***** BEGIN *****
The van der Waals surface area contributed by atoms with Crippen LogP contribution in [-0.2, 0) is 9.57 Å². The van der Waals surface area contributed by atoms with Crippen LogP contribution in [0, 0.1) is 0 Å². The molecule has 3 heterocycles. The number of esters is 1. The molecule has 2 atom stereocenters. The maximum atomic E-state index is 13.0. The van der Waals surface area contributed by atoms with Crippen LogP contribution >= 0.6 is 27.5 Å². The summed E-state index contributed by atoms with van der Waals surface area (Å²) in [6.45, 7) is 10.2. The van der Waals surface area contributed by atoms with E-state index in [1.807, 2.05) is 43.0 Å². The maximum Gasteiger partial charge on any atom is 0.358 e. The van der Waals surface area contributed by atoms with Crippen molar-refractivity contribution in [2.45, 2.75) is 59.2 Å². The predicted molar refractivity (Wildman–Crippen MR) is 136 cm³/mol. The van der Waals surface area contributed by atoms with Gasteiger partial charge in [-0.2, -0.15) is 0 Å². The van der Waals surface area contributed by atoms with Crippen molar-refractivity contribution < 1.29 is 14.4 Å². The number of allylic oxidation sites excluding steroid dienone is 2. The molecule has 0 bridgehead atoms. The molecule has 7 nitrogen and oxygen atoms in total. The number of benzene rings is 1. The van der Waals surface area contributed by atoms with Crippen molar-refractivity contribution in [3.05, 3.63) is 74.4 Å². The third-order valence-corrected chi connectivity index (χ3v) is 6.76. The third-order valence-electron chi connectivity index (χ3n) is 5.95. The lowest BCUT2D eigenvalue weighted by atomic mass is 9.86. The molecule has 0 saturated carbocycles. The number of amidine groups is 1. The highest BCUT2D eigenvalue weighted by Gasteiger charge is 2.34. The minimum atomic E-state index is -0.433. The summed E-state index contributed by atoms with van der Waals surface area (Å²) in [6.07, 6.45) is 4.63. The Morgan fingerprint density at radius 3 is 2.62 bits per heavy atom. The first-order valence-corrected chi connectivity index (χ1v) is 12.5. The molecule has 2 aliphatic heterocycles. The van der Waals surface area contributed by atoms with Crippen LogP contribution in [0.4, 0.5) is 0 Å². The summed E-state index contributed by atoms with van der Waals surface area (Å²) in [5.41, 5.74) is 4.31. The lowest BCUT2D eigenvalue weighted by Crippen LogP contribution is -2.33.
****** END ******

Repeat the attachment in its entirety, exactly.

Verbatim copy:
The van der Waals surface area contributed by atoms with Crippen LogP contribution in [-0.2, 0) is 9.57 Å². The van der Waals surface area contributed by atoms with Crippen LogP contribution in [0, 0.1) is 0 Å². The molecule has 3 heterocycles. The number of esters is 1. The molecule has 2 atom stereocenters. The maximum atomic E-state index is 13.0. The van der Waals surface area contributed by atoms with Crippen LogP contribution >= 0.6 is 27.5 Å². The summed E-state index contributed by atoms with van der Waals surface area (Å²) in [6.45, 7) is 10.2. The van der Waals surface area contributed by atoms with E-state index in [1.807, 2.05) is 43.0 Å². The maximum Gasteiger partial charge on any atom is 0.358 e. The van der Waals surface area contributed by atoms with Crippen molar-refractivity contribution in [2.45, 2.75) is 59.2 Å². The predicted molar refractivity (Wildman–Crippen MR) is 136 cm³/mol. The van der Waals surface area contributed by atoms with Gasteiger partial charge in [-0.2, -0.15) is 0 Å². The van der Waals surface area contributed by atoms with Crippen molar-refractivity contribution < 1.29 is 14.4 Å². The number of allylic oxidation sites excluding steroid dienone is 2. The molecule has 0 bridgehead atoms. The molecule has 7 nitrogen and oxygen atoms in total. The number of benzene rings is 1. The van der Waals surface area contributed by atoms with Crippen molar-refractivity contribution in [3.05, 3.63) is 74.4 Å². The third-order valence-corrected chi connectivity index (χ3v) is 6.76. The third-order valence-electron chi connectivity index (χ3n) is 5.95. The lowest BCUT2D eigenvalue weighted by atomic mass is 9.86. The molecule has 0 saturated carbocycles. The number of amidine groups is 1. The highest BCUT2D eigenvalue weighted by Gasteiger charge is 2.34. The minimum atomic E-state index is -0.433. The summed E-state index contributed by atoms with van der Waals surface area (Å²) in [6.07, 6.45) is 4.63. The Morgan fingerprint density at radius 3 is 2.62 bits per heavy atom. The first-order valence-corrected chi connectivity index (χ1v) is 12.5. The molecule has 2 aliphatic heterocycles. The van der Waals surface area contributed by atoms with Crippen LogP contribution in [0.4, 0.5) is 0 Å². The summed E-state index contributed by atoms with van der Waals surface area (Å²) in [5.41, 5.74) is 4.31. The lowest BCUT2D eigenvalue weighted by Crippen LogP contribution is -2.33.